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Archive for the ‘Highgate’ Category

Railway_Bridge_2014

Network Rail plans to close the footbridge from November. Councillor Sian Berry has written to them to ask for plans to be delayed while local people are properly consulted about improving access.

Residents in Kentish Town and Highgate wards have been in touch with us, very concerned about Network Rail’s plans to rebuild the footbridge that runs between York Rise and Ingestre Road over the two railway lines.

The bridge needs to be raised for the electrification of the Gospel Oak to Barking line – a great improvement to transport, which will also reduce the amount of diesel fumes in our area. However, the first anyone heard of this – local councillors included – was when a letter from Network Rail arrived on local doorsteps telling us the works would start in November and inviting us to an ‘information event’ to see the plans already in finished form.

The plans are for an even higher set of steps, with no new ramps to help with disabled, bike or pushchair access, and residents are rightly fed up that they have no opportunity to influence these or to ask for other improvements.

Councillor Sian Berry, who represents Highgate, asked Camden Council to intervene, but they replied that under planning rules they can only comment on the appearance of the bridge, and not enforce any other local policies. We believe this is not right, and that Network Rail has as much of a duty as any public service organisation to consider accessibility under Disability Discrimination (DDA) laws, and a moral duty to carry out meaningful consultation.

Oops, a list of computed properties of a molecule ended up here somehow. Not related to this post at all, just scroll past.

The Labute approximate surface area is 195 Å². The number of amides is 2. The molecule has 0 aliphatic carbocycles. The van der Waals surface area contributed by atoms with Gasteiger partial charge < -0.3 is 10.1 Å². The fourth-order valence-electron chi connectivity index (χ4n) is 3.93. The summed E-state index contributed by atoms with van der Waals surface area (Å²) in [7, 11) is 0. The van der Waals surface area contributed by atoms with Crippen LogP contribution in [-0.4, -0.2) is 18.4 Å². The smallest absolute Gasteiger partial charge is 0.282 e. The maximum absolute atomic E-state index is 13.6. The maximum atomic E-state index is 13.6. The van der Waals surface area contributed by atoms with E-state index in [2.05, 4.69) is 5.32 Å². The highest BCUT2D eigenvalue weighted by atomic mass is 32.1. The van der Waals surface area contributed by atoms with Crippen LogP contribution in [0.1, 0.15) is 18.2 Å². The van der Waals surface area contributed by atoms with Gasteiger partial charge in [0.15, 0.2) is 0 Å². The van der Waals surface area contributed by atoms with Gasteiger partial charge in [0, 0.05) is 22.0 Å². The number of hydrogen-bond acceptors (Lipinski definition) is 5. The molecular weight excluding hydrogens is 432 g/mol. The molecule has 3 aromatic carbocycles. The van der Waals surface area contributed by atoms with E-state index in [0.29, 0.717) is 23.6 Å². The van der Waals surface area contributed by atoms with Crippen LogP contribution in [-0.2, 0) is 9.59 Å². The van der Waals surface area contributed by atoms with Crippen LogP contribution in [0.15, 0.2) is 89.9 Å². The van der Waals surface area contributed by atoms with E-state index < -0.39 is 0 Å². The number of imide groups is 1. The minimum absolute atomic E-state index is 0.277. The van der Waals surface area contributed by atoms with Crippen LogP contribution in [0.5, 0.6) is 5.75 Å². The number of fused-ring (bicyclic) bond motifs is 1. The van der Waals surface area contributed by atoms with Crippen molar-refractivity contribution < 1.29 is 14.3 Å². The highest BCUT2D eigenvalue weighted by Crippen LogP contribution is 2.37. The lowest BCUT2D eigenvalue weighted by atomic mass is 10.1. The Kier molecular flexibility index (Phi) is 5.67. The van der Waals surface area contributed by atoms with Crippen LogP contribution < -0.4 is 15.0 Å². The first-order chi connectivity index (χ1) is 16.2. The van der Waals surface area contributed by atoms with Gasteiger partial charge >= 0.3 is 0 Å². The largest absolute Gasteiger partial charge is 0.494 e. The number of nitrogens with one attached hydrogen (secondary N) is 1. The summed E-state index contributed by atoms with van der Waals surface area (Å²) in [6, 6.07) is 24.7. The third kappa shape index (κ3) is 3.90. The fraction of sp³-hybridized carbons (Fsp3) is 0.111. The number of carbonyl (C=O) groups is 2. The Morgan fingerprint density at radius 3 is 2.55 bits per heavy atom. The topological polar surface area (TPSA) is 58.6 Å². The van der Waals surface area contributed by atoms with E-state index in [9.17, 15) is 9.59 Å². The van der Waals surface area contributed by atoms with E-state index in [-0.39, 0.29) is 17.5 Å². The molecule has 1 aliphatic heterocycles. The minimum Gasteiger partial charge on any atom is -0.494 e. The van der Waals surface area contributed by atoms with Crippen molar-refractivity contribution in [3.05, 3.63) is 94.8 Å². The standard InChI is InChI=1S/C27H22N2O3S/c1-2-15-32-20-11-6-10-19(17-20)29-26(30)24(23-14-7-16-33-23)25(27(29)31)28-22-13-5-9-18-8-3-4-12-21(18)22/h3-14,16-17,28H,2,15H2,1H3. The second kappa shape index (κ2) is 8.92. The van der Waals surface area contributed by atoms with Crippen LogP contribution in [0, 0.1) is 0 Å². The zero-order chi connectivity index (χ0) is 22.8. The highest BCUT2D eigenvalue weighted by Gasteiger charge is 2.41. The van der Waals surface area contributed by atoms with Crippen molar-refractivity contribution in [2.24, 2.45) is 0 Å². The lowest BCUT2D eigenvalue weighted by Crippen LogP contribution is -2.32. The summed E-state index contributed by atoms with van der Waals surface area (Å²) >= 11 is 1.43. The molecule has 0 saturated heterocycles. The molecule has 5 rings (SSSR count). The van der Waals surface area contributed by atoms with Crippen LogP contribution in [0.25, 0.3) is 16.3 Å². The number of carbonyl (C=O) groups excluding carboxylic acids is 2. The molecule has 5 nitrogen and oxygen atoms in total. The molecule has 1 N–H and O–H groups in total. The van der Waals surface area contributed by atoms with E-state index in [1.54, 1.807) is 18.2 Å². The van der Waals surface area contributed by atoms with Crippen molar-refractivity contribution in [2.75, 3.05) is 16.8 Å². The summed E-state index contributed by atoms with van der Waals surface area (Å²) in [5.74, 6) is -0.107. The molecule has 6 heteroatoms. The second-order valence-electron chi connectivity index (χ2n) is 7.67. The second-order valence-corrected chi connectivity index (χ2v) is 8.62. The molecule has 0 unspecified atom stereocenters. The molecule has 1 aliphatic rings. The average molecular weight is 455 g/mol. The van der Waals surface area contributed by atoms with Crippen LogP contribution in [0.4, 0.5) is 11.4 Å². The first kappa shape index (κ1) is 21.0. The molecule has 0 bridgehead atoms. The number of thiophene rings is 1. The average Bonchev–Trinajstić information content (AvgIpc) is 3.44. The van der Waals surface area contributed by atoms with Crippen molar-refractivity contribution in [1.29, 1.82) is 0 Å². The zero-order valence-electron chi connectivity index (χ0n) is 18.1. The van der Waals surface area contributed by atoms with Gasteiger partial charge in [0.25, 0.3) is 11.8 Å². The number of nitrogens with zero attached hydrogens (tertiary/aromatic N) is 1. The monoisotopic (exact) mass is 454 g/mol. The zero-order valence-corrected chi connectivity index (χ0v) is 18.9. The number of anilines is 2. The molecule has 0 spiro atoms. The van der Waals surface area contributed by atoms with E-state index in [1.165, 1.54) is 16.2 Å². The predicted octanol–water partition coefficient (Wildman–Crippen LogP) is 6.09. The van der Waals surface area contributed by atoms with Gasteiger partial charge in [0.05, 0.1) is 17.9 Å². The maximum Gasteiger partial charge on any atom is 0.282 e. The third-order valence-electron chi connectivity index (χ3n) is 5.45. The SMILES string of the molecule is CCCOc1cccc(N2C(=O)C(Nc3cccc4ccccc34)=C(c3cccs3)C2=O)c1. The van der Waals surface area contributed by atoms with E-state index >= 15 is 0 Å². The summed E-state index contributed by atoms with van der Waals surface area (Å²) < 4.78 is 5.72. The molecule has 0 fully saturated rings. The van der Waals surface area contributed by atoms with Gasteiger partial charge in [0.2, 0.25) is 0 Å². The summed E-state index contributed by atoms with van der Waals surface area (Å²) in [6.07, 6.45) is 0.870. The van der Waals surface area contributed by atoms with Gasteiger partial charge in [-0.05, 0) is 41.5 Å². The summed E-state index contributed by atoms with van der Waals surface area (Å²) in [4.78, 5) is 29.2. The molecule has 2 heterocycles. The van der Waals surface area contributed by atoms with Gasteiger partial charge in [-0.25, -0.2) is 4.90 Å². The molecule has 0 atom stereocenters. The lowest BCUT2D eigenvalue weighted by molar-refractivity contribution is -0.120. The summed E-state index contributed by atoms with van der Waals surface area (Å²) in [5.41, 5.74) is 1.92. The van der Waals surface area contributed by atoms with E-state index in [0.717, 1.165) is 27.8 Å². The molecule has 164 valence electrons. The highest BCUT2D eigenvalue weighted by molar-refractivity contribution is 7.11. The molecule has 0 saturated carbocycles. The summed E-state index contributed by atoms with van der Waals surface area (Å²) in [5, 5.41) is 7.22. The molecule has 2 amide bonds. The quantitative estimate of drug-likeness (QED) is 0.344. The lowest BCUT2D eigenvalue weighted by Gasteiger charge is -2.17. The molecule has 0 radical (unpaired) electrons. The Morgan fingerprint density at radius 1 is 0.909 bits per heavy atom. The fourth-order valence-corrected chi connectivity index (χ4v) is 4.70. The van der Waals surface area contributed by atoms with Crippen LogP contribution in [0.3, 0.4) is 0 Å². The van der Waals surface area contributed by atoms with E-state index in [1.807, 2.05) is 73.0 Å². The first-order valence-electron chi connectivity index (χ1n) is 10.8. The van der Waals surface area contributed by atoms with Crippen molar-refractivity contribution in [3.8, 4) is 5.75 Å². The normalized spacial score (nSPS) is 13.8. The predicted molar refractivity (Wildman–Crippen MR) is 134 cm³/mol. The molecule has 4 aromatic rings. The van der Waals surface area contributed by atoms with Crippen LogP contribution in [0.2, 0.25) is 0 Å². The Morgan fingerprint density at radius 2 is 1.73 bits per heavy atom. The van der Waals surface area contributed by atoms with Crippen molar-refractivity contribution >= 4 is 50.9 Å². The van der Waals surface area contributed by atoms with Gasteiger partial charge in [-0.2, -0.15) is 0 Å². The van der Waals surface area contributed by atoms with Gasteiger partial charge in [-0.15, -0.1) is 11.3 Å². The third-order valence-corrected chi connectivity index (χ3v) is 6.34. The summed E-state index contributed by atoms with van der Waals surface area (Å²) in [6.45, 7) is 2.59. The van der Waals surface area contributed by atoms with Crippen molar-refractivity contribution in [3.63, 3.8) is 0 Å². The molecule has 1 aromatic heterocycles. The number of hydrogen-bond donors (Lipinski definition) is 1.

There are also serious questions about a sewer pipe that runs alongside the bridge, and whether it will be fully operational during and after the works, and if this will affect flood risks in vulnerable Dartmouth Park.

Councillor Berry wrote to Network Rail on 19 October asking for a pause in the works and a meaningful consultation with local residents, and to Thames Water about the flood risk.

Download the letter here

 

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by Green Cllr Maya de Souza

As the Camden New Journal reported, Camden’s Labour administration has proposals for the Highgate Newtown Community Centre site. The proposals, released for consultation last week, involve demolishing and rebuilding some of the centre and building substantial private sector housing. The downsides would be loss of the key part of the youth centre ie the old church on Winscombe Street, closure of a dedicated children’s centre, and construction of a large five-storey block of flats.

All of the homes are intended to be for private sale; none for the affordable housing so vital with the pay differentials and inequality we have in London. Immediately there will be a tension created between raising funds by selling these homes and having a community centre on site, with a tall building casting a shadow on the reduced courtyard of the Centre and buyers being put off by young people, children etc

So Camden Greens are calling for, not only a careful assessment of need for children’s services before a decision is made to lose this dedicated facility and protection of youth services in the area, but also an innovative approach to the housing development.